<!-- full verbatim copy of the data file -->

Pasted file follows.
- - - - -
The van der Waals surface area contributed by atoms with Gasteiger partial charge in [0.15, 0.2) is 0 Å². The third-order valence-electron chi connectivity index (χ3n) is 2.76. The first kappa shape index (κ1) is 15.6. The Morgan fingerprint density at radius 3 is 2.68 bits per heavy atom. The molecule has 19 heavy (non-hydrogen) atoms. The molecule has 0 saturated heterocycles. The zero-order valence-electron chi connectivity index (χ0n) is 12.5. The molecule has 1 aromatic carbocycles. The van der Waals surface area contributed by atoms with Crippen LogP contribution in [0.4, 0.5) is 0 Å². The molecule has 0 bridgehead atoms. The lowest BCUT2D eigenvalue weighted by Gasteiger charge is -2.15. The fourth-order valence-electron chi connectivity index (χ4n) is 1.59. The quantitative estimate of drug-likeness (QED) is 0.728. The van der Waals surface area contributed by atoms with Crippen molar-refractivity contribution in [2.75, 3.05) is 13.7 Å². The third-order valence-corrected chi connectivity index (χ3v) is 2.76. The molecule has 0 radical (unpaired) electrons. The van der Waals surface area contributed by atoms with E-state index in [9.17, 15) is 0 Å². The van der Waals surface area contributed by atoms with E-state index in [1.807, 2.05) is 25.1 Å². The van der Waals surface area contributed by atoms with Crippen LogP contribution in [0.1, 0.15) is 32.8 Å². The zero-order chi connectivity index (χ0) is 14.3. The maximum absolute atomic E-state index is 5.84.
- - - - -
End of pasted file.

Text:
The van der Waals surface area contributed by atoms with Gasteiger partial charge in [0.15, 0.2) is 0 Å². The third-order valence-electron chi connectivity index (χ3n) is 2.76. The first kappa shape index (κ1) is 15.6. The Morgan fingerprint density at radius 3 is 2.68 bits per heavy atom. The molecule has 19 heavy (non-hydrogen) atoms. The molecule has 0 saturated heterocycles. The zero-order valence-electron chi connectivity index (χ0n) is 12.5. The molecule has 1 aromatic carbocycles. The van der Waals surface area contributed by atoms with Crippen LogP contribution in [0.4, 0.5) is 0 Å². The molecule has 0 bridgehead atoms. The lowest BCUT2D eigenvalue weighted by Gasteiger charge is -2.15. The fourth-order valence-electron chi connectivity index (χ4n) is 1.59. The quantitative estimate of drug-likeness (QED) is 0.728. The van der Waals surface area contributed by atoms with Crippen molar-refractivity contribution in [2.75, 3.05) is 13.7 Å². The third-order valence-corrected chi connectivity index (χ3v) is 2.76. The molecule has 0 radical (unpaired) electrons. The van der Waals surface area contributed by atoms with E-state index in [9.17, 15) is 0 Å². The van der Waals surface area contributed by atoms with E-state index in [1.807, 2.05) is 25.1 Å². The van der Waals surface area contributed by atoms with Crippen LogP contribution in [0.1, 0.15) is 32.8 Å². The zero-order chi connectivity index (χ0) is 14.3. The maximum absolute atomic E-state index is 5.84.